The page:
Creating safe spaces for difficult discussions is also a process. It doesn’t happen overnight because the lack of it will have created a build-up that must be cleared. When we have lacked a space for open and safe discussion, people who reside in that space will have started to feel insignificant. They may have started to try and balance their need for significance by asking in different ways for discussion and, failing that, they will have moved over to the shadow side and either become indifferent, apathetic or quietly resentful. They may have started to fight for significance in more petty and stick-in-the-mud ways.
The initial invitation to create a new space may result in an outpouring of this build-up and the anticipation of that is daunting. This is where courageous and compassionate leadership is essential.
Creating a safe space for discussion is also an invitation to differing points of view and opinions. This can be threatening and may require our resolve to appreciate. It’s hard for any of us to listen to and speak about things that challenge our beliefs or the way we do things – ESPECIALLY if we’re responsible for implementing how things are done or upholding how they’ve been done for a long period of time. Once again, this is an open invitation for our egos to get involved and requires some serious adulting on our part for the conversation to remain open and collaborative.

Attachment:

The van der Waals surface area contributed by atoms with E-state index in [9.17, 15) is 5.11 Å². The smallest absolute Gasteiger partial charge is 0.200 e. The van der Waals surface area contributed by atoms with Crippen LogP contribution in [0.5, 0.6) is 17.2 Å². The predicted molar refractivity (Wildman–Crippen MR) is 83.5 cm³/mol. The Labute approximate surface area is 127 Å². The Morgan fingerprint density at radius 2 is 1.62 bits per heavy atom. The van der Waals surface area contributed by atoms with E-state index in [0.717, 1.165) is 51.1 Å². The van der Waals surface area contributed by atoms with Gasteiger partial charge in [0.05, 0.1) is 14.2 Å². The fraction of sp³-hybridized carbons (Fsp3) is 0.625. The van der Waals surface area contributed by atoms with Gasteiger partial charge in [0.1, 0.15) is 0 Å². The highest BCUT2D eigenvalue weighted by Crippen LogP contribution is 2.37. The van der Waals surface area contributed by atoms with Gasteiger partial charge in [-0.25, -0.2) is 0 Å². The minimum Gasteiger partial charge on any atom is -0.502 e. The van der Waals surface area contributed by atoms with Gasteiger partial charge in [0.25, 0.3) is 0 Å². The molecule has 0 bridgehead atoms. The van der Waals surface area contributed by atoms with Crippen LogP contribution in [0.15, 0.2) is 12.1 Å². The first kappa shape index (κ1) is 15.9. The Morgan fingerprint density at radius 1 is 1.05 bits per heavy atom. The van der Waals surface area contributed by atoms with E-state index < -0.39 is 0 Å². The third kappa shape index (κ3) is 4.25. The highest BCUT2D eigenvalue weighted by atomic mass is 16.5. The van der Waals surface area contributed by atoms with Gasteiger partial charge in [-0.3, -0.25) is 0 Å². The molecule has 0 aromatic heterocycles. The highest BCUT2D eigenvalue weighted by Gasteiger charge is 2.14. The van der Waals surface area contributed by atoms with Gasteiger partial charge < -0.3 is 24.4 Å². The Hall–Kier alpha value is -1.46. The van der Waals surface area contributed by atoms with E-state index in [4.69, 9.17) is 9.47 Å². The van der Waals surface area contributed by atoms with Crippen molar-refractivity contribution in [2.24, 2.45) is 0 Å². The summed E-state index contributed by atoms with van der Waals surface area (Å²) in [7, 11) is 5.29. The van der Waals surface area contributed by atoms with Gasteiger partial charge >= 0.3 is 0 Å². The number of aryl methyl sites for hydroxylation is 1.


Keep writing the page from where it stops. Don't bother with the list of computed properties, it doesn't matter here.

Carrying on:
At the end of the day, there are many gremlins to creating a safe space for difficult discussions. Most of them involve our egos and require us to not only be adult, but to be vulnerable. This is the very definition of UN-safe for most of us – hence the necessity for the creation of a safe space to be vulnerable in, and the courage to implement it.